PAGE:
> but most music teachers only by 1 copy of the
> sheet music and the photocopy the rest for the choir.

You obviously don’t know how sheet music is sold. A typical package comes with a conductor’s score and all the individual parts and it’s all included in the license. But now we have the RIAA coming back and saying, “Oh, yeah, you paid for the paper the music is printed on but if you want to actually make the sounds, you have to pay us again.” If that doesn’t red-line your bullshit meter, then you’re just a hopeless industry apologist.

TheDock22 says:

Re: Re: Re:2 This wouldn't fly in the US

Nice dodge. Your use of headphones is irrelevant. A person shouldn’t have to use headphones because some music industry goon thinks that their radio constitutes a public performance otherwise.

Not a dodge, I was just commenting. I personally have never worked anywhere in which you can have a radio playing. Besides, this is all happening in Europe with different rules even if they are kind of silly.

You obviously don’t know how sheet music is sold. A typical package comes with a conductor’s score and all the individual parts and it’s all included in the license. But now we have the RIAA coming back and saying, “Oh, yeah, you paid for the paper the music is printed on but if you want to actually make the sounds, you have to pay us again.”

I believe you are mistaken. The director’s copy just gives them the right to conduct the song, they are still responsible for buying copies for each performer and can not just photocopy them.

http://www.jwpepper.com/cpyright.html

But as I also said and since you never read all of my comments, I still think picking on them is silly and will just make the PRS look like bad guys. While they may have legal ground to demand licensing, doing so to a non-profit is just despicable.

BTR1701 (profile) says:

Re: Re: Re:3 This wouldn't fly in the US

> The director’s copy just gives them the right to conduct the song,
> they are still responsible for buying copies for each performer
> and can not just photocopy them.

That’s exactly what I said: “a typical package comes with a conductor’s score AND ALL THE INDIVIDUAL PARTS and it’s all included in the license.”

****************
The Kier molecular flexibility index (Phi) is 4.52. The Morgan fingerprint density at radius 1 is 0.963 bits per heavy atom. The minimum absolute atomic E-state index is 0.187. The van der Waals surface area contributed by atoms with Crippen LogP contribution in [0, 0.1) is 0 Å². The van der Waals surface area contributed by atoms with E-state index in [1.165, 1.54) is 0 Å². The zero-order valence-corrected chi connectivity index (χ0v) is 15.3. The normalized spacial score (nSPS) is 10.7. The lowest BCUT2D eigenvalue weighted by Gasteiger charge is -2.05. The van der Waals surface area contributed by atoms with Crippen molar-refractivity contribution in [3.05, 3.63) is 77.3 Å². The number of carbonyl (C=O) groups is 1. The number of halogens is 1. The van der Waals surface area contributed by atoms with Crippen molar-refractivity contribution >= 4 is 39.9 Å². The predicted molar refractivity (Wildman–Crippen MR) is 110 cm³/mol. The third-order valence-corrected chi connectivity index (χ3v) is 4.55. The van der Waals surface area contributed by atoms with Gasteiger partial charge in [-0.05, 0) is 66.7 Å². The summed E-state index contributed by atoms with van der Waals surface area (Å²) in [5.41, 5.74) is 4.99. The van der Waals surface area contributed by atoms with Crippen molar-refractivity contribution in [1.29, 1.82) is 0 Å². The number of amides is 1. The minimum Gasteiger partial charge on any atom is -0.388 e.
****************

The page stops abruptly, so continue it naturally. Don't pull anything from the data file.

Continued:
Take this suite from the movie “Jaws” by John Williams, for example:

http://www.lucksmusic.net/cat-symph/showdetailMain.asp?CatalogNo=13104

You’ll notice that it’s sold as a conductor’s score alone for $60.00 (mainly for music scholars who just want to study the music) and the complete orchestral performance set (conductor’s score and a full set of individual parts for every instrument in the orchestra) for $465.00.

Now typically that $465.00 would entitle the orchestra to not only the sheet music but the rights to actually perform the piece in concert but lately groups like the RIAA are claiming that the orchestra still needs to pay them a public performance royalty ON TOP OF the $465.00 they’ve already paid for the sheet music. What they’re essentially saying is that for $465.00 all you get is the printed notes. Any production of actual sound based on those pages must be paid for separately.

If you don’t think that’s absolute nonsense, you’re beyond my ability to reason with.

dorpass says:

Re: This wouldn't fly in the US

Like I have always said, people can say what they want but in the end all they really want is free music and to leave to artists in the cold

As usual, you make a claim unsupported by the reality. If people want to leave the artists in the cold so badly, why are concerts still packed and why do people still pay loads of money to scalpers just to be able to get into sold out shows for many different artists? Yes, that’s their secret way of leaving the artist in the cold, paying them for their performance. And you can’t just dismiss this part and say “well, they want to download free music” because it’s obviously not what your quote above says.
By the way, if “people” which in itself implies majority, really want to leave those poor artists in the cold, why aren’t music sales down by 50-60%, even though P2P is accessible even to the most computer illiterate. Wait, don’t explain, you might have to deal with reality if you do.

Mike (profile) says:

Re: This wouldn't fly in the US

But as a previous commenter pointed out, this is happening in England

Did you read the post? It started with an example of the same thing happening in the US.

and the PRS is representing the artists, which is what Techdirt and most readers support.

You seem to have misinterpreted what Techdirt supports. Yes, we support artists, but support artists finding reasonable business models that don’t involve shaking down every business that plays music or sings songs. There are business models that allow musicians to make a living that don’t require getting a fee everytime the music is played or shared.